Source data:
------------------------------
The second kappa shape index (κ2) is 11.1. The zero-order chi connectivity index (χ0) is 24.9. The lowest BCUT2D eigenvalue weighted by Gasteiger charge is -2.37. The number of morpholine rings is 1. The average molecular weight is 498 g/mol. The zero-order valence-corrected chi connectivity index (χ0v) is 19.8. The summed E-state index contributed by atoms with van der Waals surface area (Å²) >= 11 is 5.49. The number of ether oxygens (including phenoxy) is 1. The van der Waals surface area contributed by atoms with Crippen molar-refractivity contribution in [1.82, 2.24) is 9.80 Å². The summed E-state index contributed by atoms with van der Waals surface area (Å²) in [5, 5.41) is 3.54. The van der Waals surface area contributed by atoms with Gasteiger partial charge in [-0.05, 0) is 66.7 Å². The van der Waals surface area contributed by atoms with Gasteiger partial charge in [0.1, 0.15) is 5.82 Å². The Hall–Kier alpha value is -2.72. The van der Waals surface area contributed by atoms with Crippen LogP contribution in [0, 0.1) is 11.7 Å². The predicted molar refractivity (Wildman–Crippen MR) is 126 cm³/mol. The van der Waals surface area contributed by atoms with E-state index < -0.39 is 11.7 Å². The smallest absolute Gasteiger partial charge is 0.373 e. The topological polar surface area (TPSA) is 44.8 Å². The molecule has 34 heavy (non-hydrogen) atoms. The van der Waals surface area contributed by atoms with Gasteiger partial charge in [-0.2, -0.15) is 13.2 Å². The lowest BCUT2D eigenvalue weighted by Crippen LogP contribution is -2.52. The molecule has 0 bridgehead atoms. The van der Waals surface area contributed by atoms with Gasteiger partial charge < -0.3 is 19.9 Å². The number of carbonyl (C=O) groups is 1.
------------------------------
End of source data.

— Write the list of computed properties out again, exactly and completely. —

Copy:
The second kappa shape index (κ2) is 11.1. The zero-order chi connectivity index (χ0) is 24.9. The lowest BCUT2D eigenvalue weighted by Gasteiger charge is -2.37. The number of morpholine rings is 1. The average molecular weight is 498 g/mol. The zero-order valence-corrected chi connectivity index (χ0v) is 19.8. The summed E-state index contributed by atoms with van der Waals surface area (Å²) >= 11 is 5.49. The number of ether oxygens (including phenoxy) is 1. The van der Waals surface area contributed by atoms with Crippen molar-refractivity contribution in [1.82, 2.24) is 9.80 Å². The summed E-state index contributed by atoms with van der Waals surface area (Å²) in [5, 5.41) is 3.54. The van der Waals surface area contributed by atoms with Gasteiger partial charge in [-0.05, 0) is 66.7 Å². The van der Waals surface area contributed by atoms with Gasteiger partial charge in [0.1, 0.15) is 5.82 Å². The Hall–Kier alpha value is -2.72. The van der Waals surface area contributed by atoms with Crippen LogP contribution in [0, 0.1) is 11.7 Å². The predicted molar refractivity (Wildman–Crippen MR) is 126 cm³/mol. The van der Waals surface area contributed by atoms with E-state index < -0.39 is 11.7 Å². The smallest absolute Gasteiger partial charge is 0.373 e. The topological polar surface area (TPSA) is 44.8 Å². The molecule has 34 heavy (non-hydrogen) atoms. The van der Waals surface area contributed by atoms with Gasteiger partial charge in [-0.2, -0.15) is 13.2 Å². The lowest BCUT2D eigenvalue weighted by Crippen LogP contribution is -2.52. The molecule has 0 bridgehead atoms. The van der Waals surface area contributed by atoms with Gasteiger partial charge < -0.3 is 19.9 Å². The number of carbonyl (C=O) groups is 1.